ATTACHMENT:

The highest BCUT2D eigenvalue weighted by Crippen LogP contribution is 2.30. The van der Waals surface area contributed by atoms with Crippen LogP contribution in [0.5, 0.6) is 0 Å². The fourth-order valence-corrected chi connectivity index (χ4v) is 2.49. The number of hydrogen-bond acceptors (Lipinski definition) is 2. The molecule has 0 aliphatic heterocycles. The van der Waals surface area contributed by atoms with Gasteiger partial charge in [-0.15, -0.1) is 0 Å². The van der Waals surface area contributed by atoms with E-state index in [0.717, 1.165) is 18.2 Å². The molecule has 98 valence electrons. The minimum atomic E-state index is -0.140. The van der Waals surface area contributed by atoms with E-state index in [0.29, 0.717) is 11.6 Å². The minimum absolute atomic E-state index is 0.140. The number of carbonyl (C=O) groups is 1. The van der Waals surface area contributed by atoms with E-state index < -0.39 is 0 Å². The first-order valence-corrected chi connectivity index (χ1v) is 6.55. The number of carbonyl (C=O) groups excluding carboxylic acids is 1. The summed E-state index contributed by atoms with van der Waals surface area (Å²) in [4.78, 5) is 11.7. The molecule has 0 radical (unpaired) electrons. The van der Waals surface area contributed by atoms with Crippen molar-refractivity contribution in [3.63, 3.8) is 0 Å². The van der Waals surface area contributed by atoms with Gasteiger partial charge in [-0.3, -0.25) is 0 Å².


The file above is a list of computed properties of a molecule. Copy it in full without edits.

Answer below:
The highest BCUT2D eigenvalue weighted by Crippen LogP contribution is 2.30. The van der Waals surface area contributed by atoms with Crippen LogP contribution in [0.5, 0.6) is 0 Å². The fourth-order valence-corrected chi connectivity index (χ4v) is 2.49. The number of hydrogen-bond acceptors (Lipinski definition) is 2. The molecule has 0 aliphatic heterocycles. The van der Waals surface area contributed by atoms with Gasteiger partial charge in [-0.15, -0.1) is 0 Å². The van der Waals surface area contributed by atoms with E-state index in [0.717, 1.165) is 18.2 Å². The molecule has 98 valence electrons. The minimum atomic E-state index is -0.140. The van der Waals surface area contributed by atoms with E-state index in [0.29, 0.717) is 11.6 Å². The minimum absolute atomic E-state index is 0.140. The number of carbonyl (C=O) groups is 1. The van der Waals surface area contributed by atoms with E-state index < -0.39 is 0 Å². The first-order valence-corrected chi connectivity index (χ1v) is 6.55. The number of carbonyl (C=O) groups excluding carboxylic acids is 1. The summed E-state index contributed by atoms with van der Waals surface area (Å²) in [4.78, 5) is 11.7. The molecule has 0 radical (unpaired) electrons. The van der Waals surface area contributed by atoms with Crippen molar-refractivity contribution in [3.63, 3.8) is 0 Å². The van der Waals surface area contributed by atoms with Gasteiger partial charge in [-0.3, -0.25) is 0 Å².